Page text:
Maryland Comptroller Peter Franchot plans to introduce legislation in January that he says will help his office protect taxpayers and mete out stronger punishment to those who commit tax fraud.
Called “The Taxpayer Protection Act,” the proposed legislation “will allow my agency to keep pace with rapidly-increasing fraud schemes and fast-changing threats to sensitive data,” Franchot said.
Franchot announced the proposed legislation at the MACPA’s annual Comptroller’s Luncheon on Dec. 1 in Baltimore.
The announcement comes at a time when tax fraud in Maryland is more widespread than ever.
“Franchot said that when he took office in 2007, his team uncovered about 300 fraudulent returns seeking $656,000 in refunds that belonged to someone else,” writes Baltimore Sun reporter Erin Cox. “In the first 10 months of 2015, they found more than 18,700 bogus returns seeking more than $38.3 million.”
In response, the proposed legislation would:
- change major tax crimes from misdemeanors to felonies;
- lengthen the statute of limitations for tax crimes from three to six years;
- add a penalty for fraudulent tax return preparers;
- make it a felony for trying to “evade or defeat any tax imposed under the Tax General Article” and impose a penalty upon conviction; and
- provide legal authority to issue injunctions against preparers under investigation for fraud to protect consumers while investigations are ongoing.
“Our office has always been committed to protecting Maryland taxpayers from fraudulent tax preparers and dedicated to protect the data that we’ve been entrusted to monitor,” said Deputy Comptroller Sharonne Bonardi. “Recent data breeches have left us concerned that Maryland taxpayers may be more exposed to potential fraud. We want to enhance our toolkit so that we have more tools for enforcement and detection purposes.”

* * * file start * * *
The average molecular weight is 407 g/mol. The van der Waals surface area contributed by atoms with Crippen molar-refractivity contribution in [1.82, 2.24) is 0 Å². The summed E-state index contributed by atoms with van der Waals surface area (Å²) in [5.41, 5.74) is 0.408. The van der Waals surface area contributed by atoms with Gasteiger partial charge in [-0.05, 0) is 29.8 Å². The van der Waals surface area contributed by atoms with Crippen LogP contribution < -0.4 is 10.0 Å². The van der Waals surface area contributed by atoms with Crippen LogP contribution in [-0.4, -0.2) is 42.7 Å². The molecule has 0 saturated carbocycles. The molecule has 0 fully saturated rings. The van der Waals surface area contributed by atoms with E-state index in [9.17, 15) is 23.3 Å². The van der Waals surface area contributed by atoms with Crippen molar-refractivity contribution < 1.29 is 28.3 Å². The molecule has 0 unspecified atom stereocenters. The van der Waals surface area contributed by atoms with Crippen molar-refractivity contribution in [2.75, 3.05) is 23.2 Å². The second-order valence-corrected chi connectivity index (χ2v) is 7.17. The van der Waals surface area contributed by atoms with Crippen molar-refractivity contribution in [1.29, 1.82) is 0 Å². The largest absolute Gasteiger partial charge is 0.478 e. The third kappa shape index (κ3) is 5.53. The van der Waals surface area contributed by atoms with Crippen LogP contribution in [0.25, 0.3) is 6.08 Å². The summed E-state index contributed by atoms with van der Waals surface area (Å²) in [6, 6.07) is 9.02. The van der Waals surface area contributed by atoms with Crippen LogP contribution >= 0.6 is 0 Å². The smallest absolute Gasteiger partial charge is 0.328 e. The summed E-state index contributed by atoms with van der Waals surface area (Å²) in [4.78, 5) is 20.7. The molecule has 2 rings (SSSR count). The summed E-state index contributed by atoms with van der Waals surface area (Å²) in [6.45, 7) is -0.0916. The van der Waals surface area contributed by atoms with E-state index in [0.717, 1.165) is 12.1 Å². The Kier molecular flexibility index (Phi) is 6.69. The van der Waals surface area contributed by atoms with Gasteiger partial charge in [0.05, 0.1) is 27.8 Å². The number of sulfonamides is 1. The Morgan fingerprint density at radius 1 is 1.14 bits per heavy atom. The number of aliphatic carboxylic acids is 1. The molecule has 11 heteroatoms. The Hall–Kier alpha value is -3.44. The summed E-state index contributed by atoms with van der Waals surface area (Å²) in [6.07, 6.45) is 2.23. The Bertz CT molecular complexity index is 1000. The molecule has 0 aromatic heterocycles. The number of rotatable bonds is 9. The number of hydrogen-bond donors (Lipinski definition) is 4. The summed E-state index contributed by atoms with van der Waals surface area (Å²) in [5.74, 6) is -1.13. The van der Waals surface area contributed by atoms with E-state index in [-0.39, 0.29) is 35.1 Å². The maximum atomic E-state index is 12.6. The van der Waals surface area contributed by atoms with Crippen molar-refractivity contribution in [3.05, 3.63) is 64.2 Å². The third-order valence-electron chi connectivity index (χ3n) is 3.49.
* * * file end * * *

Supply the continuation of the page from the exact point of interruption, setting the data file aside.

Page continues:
View from the MACPA
Members of the MACPA’s State Tax Committee are praising the proposal “in concept” while reserving final judgment until they can review the bill’s language in its entirety.
“The overall concept is very good,” said Jerry Beard, CPA, a supervisor in the Tax Department at Ellin & Tucker, Chartered, and chair of the MACPA’s State Tax Committee. “The Maryland statutes right now don’t have a lot of deterrent in that most of the so-called tax fraud qualifies as a misdemeanor. To have bigger penalties for the people who are perpetrating these crimes is a great idea.”
“MACPA members see literally dozens of clients who are impacted by identity theft and fraudulently filed returns each year,” added Karen Syrylo, CPA, a director with Altus State and Local Tax and Advisory and a member of the State Tax Committee. “The Comptroller’s idea of finding and punishing the people who are committing these acts of fraud on honest citizens is something we definitely support in concept.”
MACPA Executive Director Tom Hood, CPA, also said the proposed legislation has significant merits.
“We hope to support this important legislation, as our members have indicated more and more concerns about identity theft and fraudulent tax preparers over the past year,” said Hood. “The statistics on the rise in fraud involving taxes are mind-boggling. That kind of unscrupulous activity creates a significant burden on our members who are helping taxpayers comply with income tax laws.”
Syrylo said the Comptroller’s Office understands the important role that certified, ethical tax preparers play in Maryland’s economy and is committed to working with the MACPA to ensure that the bill accomplishes its goal — punishing fraudsters and protecting taxpayers — without any unintended consequences that might negatively impact Maryland CPAs. She said that, at the request of the Comptroller’s Office, members of the MACPA’s State Tax Committee will review the language of the bill and offer suggestions to the comptroller’s staff if any changes are needed.
Bonardi welcomes the feedback while emphasizing that the Comptroller’s Office draws a bold, distinct line between Maryland’s CPAs and those who seek to defraud the state’s taxpayers.
“(Fraudulent tax preparers) are, of course, not certified preparers and often are not registered to prepare tax returns in Maryland,” she said. “We want to deter these bad actors and make the distinction between them and Maryland CPAs. We don’t see that this (legislation) would have any negative affect on MACPA members. It would encourage taxpayers to seek assistance from accredited, certified tax professionals and protect them from those who are not.”
We’ll provide further details as the MACPA’s State Tax Committee reviews the proposed legislation.